NIH issues advisory to combat rising cases of Whooping Cough
ISLAMABAD: In response to a growing threat of whooping cough, colloquially known as kali khansi, the National Institute of Health (NIH) has issued a warning to federal and provincial health departments, along with stakeholders, urging immediate action to prevent the spread of the highly contagious disease.
The NIH has dispatched an alert letter outlining precautionary measures to be taken across the country to curb the anticipated surge in whooping cough cases in the coming months. The advisory highlights the potential strain on hospitals due to the increased caseload and stresses the importance of timely vaccination as a means to avoid complications associated with whooping cough.
The key points from the advisory include:
- Whooping cough, a highly contagious respiratory infection, can be transmitted through coughing and sneezing.
- The incubation period (the time between infection and the start of symptoms) for whooping cough is usually 7 to 10 days, but can be as long as 21 days. Infected people are most contagious in the earliest stages of the illness for up to about 2 weeks after the cough begins. Therefore, the isolation period for whooping cough is 4 to 21 days.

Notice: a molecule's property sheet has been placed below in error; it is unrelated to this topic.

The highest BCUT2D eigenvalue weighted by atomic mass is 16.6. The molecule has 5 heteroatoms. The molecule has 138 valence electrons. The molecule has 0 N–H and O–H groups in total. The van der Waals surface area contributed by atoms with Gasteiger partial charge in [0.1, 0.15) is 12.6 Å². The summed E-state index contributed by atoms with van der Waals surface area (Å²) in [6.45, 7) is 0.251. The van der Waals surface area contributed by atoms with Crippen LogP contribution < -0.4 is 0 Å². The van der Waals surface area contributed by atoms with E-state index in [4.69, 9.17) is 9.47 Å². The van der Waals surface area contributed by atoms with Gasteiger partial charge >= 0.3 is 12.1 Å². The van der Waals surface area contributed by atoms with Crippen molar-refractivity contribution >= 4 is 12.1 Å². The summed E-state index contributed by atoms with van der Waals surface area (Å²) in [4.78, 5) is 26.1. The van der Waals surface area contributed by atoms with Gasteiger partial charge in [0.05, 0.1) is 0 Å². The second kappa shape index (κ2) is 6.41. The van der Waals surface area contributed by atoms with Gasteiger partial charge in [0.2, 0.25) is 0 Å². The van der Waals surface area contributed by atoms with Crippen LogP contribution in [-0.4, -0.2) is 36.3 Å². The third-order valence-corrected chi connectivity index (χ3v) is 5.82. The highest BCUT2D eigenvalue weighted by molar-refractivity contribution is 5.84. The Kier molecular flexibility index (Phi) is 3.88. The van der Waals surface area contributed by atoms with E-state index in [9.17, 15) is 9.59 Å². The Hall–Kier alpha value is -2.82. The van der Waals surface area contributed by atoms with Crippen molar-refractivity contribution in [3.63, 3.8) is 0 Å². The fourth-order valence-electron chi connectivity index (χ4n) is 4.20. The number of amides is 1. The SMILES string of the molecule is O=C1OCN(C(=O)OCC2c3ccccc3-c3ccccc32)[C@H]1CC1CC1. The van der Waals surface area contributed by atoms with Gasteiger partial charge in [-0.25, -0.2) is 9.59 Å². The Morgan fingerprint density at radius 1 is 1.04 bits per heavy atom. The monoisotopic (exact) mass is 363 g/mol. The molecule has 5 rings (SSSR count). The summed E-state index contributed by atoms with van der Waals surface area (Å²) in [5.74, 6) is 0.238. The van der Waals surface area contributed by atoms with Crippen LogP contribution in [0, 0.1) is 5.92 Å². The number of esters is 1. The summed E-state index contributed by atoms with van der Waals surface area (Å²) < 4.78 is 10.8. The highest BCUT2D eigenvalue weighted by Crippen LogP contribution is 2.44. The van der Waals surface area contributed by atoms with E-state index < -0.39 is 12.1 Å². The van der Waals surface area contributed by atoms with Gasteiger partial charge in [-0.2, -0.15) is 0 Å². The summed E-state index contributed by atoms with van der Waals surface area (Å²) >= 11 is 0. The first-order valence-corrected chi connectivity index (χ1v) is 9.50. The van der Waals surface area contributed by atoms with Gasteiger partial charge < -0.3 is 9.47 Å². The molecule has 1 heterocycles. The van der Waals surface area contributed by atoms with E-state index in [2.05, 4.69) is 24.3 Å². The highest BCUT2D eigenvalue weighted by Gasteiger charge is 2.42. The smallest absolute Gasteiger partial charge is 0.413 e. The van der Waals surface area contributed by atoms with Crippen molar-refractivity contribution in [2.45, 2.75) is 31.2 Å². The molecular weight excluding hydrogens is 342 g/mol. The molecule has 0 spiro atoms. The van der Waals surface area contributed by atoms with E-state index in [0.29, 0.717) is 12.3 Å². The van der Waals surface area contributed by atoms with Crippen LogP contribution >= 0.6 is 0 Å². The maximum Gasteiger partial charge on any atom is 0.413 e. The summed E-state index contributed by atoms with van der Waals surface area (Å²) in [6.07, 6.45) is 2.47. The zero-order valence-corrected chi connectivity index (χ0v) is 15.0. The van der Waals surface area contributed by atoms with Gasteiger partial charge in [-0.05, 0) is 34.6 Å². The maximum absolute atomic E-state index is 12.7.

- Early symptoms include a slight cough, mild fever, runny nose, and a gradual increase in cough intensity.
- Newborns and children are particularly susceptible to severe complications, including fever.
- The whooping cough vaccine is mandatory for high-risk individuals and is part of the national immunisation program.
Citizens are advised to maintain distance from suspected and confirmed cases, practice proper hygiene, and cover their mouths when coughing or sneezing.
The NIH emphasises the significance of early diagnosis through PCR tests and underscores the crucial role of antibiotics in reducing the severity of whooping cough. Additionally, complications such as pneumonia, ear infections, and psychological problems can be prevented through timely vaccination.
As the nation braces for a potential surge in whooping cough cases, the NIH urges citizens to remain vigilant, follow preventive measures, and contribute to curbing the spread of this infectious disease.